Meridian Hive party officially introduces Austin to locally made mead

Updated May 07, 2015

When Meridian Hive Meadery originally began selling mead to Austinites in the fall of 2013, founders Eric Lowe, Evan Whitehead and Mike Simmons found themselves having to persuade potential customers that a meadery has nothing to do with smoked meat and that a beverage made from fermented honey isn’t overly sweet.

They’ve come a long way in the year and a half since. Although honey’s sweetness still creates perceptions about their product, the meadery has grown to meet the demand for the variety of honey wines the trio has been producing, from sessionable meads that compete with cider to higher alcohol by volume still meads that are more like wine.

Having won medals at beverage competitions for three of their meads and after watching Meridian Hive’s capacity swell to 160 barrels, the trio is ready to throw a grand opening party Saturday featuring live music, a special-release honey cider and a demonstration by a local beekeeper.

The celebration will serve as a good introduction for some Austinites to Meridian Hive’s meads. The eight main releases aren’t like a lot of the meads on the market today, which Whitehead said tend to be “Renaissance Fair-style: 14 percent, super thick and super sweet for summer in Texas.”

In fact, he and the other co-founders — who originally decided to make mead because it was an underrepresented fermented beverage that they saw had a lot of promise — produce rather distinctive representations of the honey wine.

Meridian Hive offers two types: a carbonated session mead often made with additional ingredients like hops, such as the dry-hopped Frontier or the ginger-peach Haven, or the higher alcohol by volume (ABV) still mead that is mostly only available in the tasting room or at farmers markets, such as the Huajilla or the Sage.

This second group of mead features, for the most part, monofloral honey — meaning that it comes from a single pollen source — and no other additions so as “to showcase the flavor profile of one individual honey,” Whitehead said, adding that depending on the pollen the bees cultivated, honey varietals can taste wildly different from one another.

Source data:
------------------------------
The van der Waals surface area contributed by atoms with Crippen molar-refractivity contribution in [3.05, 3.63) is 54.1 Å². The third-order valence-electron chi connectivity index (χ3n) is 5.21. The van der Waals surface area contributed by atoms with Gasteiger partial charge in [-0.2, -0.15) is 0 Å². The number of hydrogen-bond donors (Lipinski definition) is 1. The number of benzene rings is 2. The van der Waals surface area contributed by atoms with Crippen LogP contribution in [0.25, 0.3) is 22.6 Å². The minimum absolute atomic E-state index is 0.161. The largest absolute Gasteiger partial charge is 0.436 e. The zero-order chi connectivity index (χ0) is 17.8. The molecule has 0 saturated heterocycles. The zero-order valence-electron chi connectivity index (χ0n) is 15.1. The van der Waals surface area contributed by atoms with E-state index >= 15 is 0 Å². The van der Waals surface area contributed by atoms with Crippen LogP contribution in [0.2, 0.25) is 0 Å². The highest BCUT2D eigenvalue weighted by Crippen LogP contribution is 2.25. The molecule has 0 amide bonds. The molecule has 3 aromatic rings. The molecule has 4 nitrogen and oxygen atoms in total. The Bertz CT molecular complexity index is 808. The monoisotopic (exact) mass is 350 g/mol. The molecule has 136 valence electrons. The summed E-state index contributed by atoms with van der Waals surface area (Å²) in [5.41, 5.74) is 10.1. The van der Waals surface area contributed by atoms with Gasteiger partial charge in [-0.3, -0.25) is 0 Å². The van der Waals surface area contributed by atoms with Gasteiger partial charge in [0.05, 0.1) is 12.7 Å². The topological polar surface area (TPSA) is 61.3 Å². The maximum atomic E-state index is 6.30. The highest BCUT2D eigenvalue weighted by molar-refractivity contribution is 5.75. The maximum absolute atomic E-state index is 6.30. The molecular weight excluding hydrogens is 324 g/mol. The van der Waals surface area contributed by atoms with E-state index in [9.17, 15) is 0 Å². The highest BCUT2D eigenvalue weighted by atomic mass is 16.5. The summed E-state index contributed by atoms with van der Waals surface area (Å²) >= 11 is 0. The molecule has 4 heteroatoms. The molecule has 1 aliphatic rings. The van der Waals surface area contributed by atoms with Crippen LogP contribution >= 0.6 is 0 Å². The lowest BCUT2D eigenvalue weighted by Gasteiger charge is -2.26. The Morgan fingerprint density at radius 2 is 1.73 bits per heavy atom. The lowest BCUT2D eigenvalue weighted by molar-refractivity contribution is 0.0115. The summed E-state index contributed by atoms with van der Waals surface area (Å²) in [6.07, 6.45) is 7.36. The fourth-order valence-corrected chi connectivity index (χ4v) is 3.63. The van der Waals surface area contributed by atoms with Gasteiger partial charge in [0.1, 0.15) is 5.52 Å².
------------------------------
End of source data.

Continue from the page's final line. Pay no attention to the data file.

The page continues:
The Meridian Hive founders are picky about the honey they use and have found the local honey they prefer the most is Huajilla from Uvalde. The clean, mellow varietal produces a mead that some people have mistaken for white wine, Lowe said.

But though they’re just as interested as other craft producers in sourcing regionally, it’s also very important to the trio to experiment with honey beyond the borders of Texas.

“We’ve got this explorer/adventurer outlook, so we source honey from coast to coast. We want to portray flavor profiles from all over the world,” Whitehead said, noting that the passion for exploration gave the meadery its name.

Their curiosity extends beyond honey as well. The grand opening party will debut a couple of special Meridian Hive beverages, including Aurora, a strikingly complex cider featuring mainly Texas apples, honey for sweetness and cinnamon-roasted pecans sourced from a pecan orchard in Elgin.

Whitehead, Lowe and Simmons might dabble with cider or wine, but their primary love is mead — and they’re not the only ones with an affection for the honey beverage. They’ve made fast converts out of newcomers who stop by the Meridian Hive booth at area farmers markets, Whitehead said. He makes it a challenge of his to prove wrong anyone who thinks the mead is going to be too sweet. They’ve also drawn people into the meadery in far East Austin — open 4 to 7 p.m. Fridays and 2 to 7 p.m. Saturdays — for weekend tours and tastings.

“We can’t make enough of some of our stuff,” he said. “Rhapsody, our blackberry mead, is sold out as soon as we keg it and get it out the door.”

They’re relatively alone in the market, too. Simmons said they’re likely one of only 10 other meaderies in the country focusing on carbonated session options and one of 150 total beverage producers in the country classified as meaderies. Some wineries also make mead.

“We’re part of a very small group of people, although our numbers are going up,” he said.

In the future, look out for meads made from raspberry and blueberry honey, as well as from less-recognized varietals like fireweed, a plant that grows extensively in the Pacific Northwest and Alaska. Simmons also wants to produce a margarita mead — something that’s sure to go fast in ’rita-loving Austin, especially because Meridian Hive’s small-batch system can only put out so much.

“There’s so much we want to make, but it just all depends on what we have room for,” he said with a rueful laugh.